Cattle Current Daily—Oct. 23, 2020

Cattle Current Daily—Oct. 23, 2020

Negotiated cash fed cattle trade was mostly inactive on light demand in all feeding regions through Thursday afternoon, according to the Agricultural Marketing Service.

For the week so far live prices are $2 lower in the Southern Plains at $106/cwt.; $3-$4 lower in Nebraska at $104-$105 and $2 lower in the western Corn Belt at $103-$105. Dressed prices are $4-$7 lower in Nebraska at $162-$165 and $3-$4 lower in the western Corn Belt at $163-$165.

Total cattle slaughter the week ending Oct. 10 was 637,073 head, according to USDA’s Actual Slaughter Under Federal Inspection report. That was 26,074 head fewer (-4.02%) than the previous week and 11,205 head fewer (-1.73%) than the previous year. Total fed cattle slaughter of 502,345 head was 22,199 head fewer than the prior week (-4.23%) and 7,117 head fewer (-1.40%)than the same week last year.

The average dressed steer weight for that week of 928 lbs. was 4 lbs. more than the previous week and 27 lbs. more than the prior year. The average dressed heifer weight of 846 lbs. was 3 lbs. more than the previous week and 18 lbs. more than a year earlier.

Cattle futures continued to erode amid light trade on Thursday as grain prices hold their ground and cash fed cattle prices soften. As well, there was likely skittishness over the monthly Cattle on Feed report due to be published Friday afternoon.

Live Cattle futures closed an average of 70¢ lower, 30¢ to $1.30 lower

Feeder Cattle futures closed an average of 82¢ lower, from 57¢ lower in spot Oct to $1.05 lower.

On a positive note, wholesale beef values edged higher. Choice boxed beef up 39¢ at 208.86. Select up 17¢ at 191.08.

As well, U.S. net 2020 beef export sales of 21,700 metric tons (mt) for the week ending Oct. 15 were 62% more than the previous week and 13% more than the prior four-week average, according to the weekly U.S. Export Sales report from USDA’s Foreign Agricultural Service. Increases were primarily for South Korea, China, Japan, Mexico, and Hong Kong.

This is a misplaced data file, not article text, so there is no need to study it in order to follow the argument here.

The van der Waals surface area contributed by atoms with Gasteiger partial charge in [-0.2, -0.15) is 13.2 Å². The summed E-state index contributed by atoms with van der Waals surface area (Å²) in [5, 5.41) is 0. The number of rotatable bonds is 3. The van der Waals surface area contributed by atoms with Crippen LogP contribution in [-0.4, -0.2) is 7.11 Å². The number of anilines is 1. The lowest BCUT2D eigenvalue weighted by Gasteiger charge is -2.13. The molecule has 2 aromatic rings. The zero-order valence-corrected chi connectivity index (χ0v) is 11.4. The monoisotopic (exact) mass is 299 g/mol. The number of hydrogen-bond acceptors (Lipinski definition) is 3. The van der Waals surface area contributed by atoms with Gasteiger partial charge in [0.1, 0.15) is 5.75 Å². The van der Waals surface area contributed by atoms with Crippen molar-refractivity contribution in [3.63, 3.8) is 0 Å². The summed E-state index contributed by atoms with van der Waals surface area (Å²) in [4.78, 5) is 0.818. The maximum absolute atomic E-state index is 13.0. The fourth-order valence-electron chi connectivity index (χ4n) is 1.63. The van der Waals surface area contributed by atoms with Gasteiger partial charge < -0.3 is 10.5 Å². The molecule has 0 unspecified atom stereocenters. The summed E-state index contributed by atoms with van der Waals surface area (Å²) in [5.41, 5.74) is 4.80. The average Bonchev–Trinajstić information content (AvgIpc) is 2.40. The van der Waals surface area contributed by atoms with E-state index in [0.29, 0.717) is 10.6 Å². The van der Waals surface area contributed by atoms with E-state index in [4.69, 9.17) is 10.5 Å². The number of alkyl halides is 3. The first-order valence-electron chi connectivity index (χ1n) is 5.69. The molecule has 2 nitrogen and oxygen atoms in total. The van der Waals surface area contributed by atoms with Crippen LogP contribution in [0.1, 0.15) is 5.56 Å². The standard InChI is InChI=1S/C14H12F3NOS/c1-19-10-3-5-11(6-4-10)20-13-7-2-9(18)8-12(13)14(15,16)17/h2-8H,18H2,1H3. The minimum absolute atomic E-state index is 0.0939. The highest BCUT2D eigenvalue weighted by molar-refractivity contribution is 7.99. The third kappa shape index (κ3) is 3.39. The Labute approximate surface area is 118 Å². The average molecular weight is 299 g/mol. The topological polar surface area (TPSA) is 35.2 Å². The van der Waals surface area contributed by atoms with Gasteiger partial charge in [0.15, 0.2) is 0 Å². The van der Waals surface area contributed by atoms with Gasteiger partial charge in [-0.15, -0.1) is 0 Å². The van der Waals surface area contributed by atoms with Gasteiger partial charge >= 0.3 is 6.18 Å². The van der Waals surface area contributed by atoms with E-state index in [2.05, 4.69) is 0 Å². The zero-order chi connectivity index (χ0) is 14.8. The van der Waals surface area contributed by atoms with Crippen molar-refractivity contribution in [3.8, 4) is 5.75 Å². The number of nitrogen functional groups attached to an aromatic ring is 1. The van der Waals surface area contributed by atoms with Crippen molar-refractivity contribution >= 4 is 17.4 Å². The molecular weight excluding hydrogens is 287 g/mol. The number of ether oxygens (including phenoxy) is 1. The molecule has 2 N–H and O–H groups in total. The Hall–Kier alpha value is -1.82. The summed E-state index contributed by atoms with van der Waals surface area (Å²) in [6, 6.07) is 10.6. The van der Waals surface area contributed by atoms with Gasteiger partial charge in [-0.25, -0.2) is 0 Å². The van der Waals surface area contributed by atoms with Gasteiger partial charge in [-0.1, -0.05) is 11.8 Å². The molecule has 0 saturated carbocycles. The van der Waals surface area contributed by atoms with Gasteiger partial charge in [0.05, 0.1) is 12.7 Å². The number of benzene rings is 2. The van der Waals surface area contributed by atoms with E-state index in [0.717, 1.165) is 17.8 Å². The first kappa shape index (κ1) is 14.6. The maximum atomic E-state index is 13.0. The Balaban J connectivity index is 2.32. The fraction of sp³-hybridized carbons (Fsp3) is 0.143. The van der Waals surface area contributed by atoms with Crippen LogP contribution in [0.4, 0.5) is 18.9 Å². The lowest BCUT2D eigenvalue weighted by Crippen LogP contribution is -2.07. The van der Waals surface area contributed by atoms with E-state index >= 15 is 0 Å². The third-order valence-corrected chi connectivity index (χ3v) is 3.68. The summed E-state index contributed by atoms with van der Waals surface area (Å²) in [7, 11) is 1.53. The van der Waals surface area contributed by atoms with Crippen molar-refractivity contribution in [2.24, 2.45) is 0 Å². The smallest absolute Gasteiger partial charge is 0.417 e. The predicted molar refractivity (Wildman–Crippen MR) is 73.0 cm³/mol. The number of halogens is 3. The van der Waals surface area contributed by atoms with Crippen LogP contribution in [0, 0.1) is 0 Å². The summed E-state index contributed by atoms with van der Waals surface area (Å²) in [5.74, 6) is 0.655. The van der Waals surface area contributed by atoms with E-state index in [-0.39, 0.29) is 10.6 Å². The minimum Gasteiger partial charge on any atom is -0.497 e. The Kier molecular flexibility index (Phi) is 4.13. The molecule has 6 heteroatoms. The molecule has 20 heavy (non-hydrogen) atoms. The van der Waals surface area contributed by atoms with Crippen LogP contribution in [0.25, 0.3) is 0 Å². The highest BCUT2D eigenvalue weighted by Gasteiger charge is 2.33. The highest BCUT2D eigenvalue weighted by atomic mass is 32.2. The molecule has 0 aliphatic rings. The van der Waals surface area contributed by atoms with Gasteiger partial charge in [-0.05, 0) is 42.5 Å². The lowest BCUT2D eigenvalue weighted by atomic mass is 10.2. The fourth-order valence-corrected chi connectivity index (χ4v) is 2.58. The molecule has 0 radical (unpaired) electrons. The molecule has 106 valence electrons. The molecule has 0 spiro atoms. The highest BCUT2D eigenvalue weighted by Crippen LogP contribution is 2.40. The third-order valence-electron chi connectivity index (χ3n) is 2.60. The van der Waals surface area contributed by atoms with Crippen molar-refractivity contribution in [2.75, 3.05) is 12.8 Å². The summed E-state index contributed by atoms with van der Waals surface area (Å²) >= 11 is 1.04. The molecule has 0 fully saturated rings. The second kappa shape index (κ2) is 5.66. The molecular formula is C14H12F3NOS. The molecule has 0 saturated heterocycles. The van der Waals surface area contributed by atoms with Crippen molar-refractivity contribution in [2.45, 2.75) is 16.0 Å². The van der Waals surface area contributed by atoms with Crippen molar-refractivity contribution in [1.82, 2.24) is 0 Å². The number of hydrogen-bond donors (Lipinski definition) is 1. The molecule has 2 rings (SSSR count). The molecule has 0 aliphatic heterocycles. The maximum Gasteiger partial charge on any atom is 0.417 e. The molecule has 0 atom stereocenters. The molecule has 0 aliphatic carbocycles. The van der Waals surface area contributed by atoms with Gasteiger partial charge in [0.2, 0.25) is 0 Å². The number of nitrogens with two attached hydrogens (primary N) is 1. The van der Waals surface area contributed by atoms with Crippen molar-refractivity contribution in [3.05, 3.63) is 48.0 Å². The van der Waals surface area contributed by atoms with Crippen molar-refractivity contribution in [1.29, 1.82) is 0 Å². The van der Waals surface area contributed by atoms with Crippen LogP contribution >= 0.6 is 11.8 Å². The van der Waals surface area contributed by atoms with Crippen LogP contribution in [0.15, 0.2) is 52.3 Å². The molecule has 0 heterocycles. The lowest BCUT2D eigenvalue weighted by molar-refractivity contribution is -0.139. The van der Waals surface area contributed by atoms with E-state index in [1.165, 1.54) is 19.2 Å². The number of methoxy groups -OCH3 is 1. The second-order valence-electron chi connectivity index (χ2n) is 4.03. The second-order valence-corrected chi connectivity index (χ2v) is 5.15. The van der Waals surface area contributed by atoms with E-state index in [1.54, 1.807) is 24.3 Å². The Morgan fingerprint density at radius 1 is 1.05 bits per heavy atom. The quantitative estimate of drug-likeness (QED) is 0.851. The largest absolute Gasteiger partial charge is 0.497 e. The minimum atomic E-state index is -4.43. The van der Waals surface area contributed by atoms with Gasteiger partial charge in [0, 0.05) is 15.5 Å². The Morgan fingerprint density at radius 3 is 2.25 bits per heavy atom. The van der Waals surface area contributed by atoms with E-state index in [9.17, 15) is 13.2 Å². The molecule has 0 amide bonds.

Corn futures closed 1¢ to 2¢ higher through Sep ’21 and then fractionally lower to 3¢ lower.

Net export sales of 2020-21 corn for the week ending Oct. 15 was 1.83 million metric tons, up noticeably from the previous week and 21% more than the prior four-week average.

Soybean futures closed mostly unchanged to fractionally mixed.

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Major U.S. financial indices closed higher on Thursday, supported by increased optimism surrounding economic stimulus talks and FDA approval of a drug for treating coronavirus.

The Dow Jones Industrial Average closed 152 points higher. The S&P 500 closed 17 points higher and the NASDAQ was up 21 points.

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The Creighton University Rural Mainstreet Index (RMI) rose for the sixth consecutive month in October to its highest level since January, before the onset of the pandemic. The RMI is based on a monthly survey of bank CEOs in rural areas of a 10-state region dependent on agriculture and/or energy.

The overall index for October climbed above growth neutral (50.0) to 53.2 from  46.9 in September. The farmland price index advanced above growth neutral to 50.6 in October; only the third time in the last 82 months.

“Recent improvements in agriculture commodity prices, federal farm support, and the Federal Reserve’s record low interest rates have underpinned the Rural Mainstreet Economy. Still, 35.5%, of bank CEOs reported their local economies were experiencing recessionary economic conditions,” says Ernie Goss, Jack A. MacAllister Chair in Regional Economics at Creighton University’s Heider College of Business.

Bankers were asked in the latest survey to identify the industry in their area most harmed by the pandemic. More than eight of 10 (80.6%) named restaurants/bars as experiencing the greatest negative impacts. Others areas identified by bankers as economically impacted were: farmers (3%), medical care (3.4%), retailers (6.3%) and hourly workers (6.7%).

“Our worst problem right now is that so much anti-COVID-19 vaccine information has been spread for political reasons that about half the people I talk to say they won’t take the vaccine when it is available. That will hurt our hopes for an economic recovery looking forward,” says Lonnie Clark, president of the State Bank of Chandler, in Chandler, MN.

“It will take many months of above growth neutral readings to get back to pre-COVID-19 employment levels for the region,” Goss says.

2020-10-22T20:07:56-06:00

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